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|Index||15 reviews in total|
I saw this about a decade ago, at Christmas, on HBO. I don't follow country music, but I knew of Williams from my sister. The story is almost a "Twilight Zone" tale; even as Williams, dying in his alcoholic haze, imagined an ideal concert, his fantasy is plagued by the demons that haunted his real life. The demons include the casual racism of country music of that time (although black music and country were intertwined), the celebrity-hungry fan who wants to seduce a famous person, and (as I recall) the basic despair of the audience, who have no other way to spend Christmas than to go to a bar and get drunk. The end of the fantasy, with Williams's haunting song about being deserted even by God, was devastating. I knew country music was nearly always sad, but I never thought it could approach existential despair. An unforgettable character portrait.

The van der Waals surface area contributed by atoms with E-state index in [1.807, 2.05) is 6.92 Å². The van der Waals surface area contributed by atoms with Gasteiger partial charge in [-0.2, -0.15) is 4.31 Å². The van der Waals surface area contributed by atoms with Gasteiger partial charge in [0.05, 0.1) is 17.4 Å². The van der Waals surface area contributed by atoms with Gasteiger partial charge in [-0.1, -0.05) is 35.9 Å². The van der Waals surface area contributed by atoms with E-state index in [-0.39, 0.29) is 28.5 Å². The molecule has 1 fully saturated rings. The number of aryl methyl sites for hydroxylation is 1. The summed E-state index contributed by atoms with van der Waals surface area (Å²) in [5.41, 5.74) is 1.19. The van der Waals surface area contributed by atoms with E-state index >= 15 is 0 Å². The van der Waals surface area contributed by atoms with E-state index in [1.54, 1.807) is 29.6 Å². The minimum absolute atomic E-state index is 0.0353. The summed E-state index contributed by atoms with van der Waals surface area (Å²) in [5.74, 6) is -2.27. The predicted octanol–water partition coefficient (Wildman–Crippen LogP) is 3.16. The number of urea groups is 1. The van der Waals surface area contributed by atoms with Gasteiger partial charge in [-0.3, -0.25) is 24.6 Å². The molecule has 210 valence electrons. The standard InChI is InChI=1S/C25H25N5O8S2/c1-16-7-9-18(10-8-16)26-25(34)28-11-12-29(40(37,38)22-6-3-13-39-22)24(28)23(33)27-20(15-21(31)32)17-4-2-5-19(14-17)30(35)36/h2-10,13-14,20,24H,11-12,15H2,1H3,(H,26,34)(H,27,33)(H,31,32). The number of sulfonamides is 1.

This movie takes you far away from the abstract "cat's whisker" sound of the Hank Williams of your youth. It lays an opera of humanity around his songs. It's the songs, the stories, the hypnotic weaving of emotion, but most of all, it's the way the fans were shot. They were real, everyday, unadorned people with all of their own foibles yet the camera catches their private moments of brilliance, an occasional graceful twirl on the dance floor, their unbounded exuberance and glimpses of their facial waves of enthusiasm. The camera shows us the impact of the yarn of music that Hank spins. You can listen and you can watch and you can feel and you can do all of those things and the enjoyment just piles up.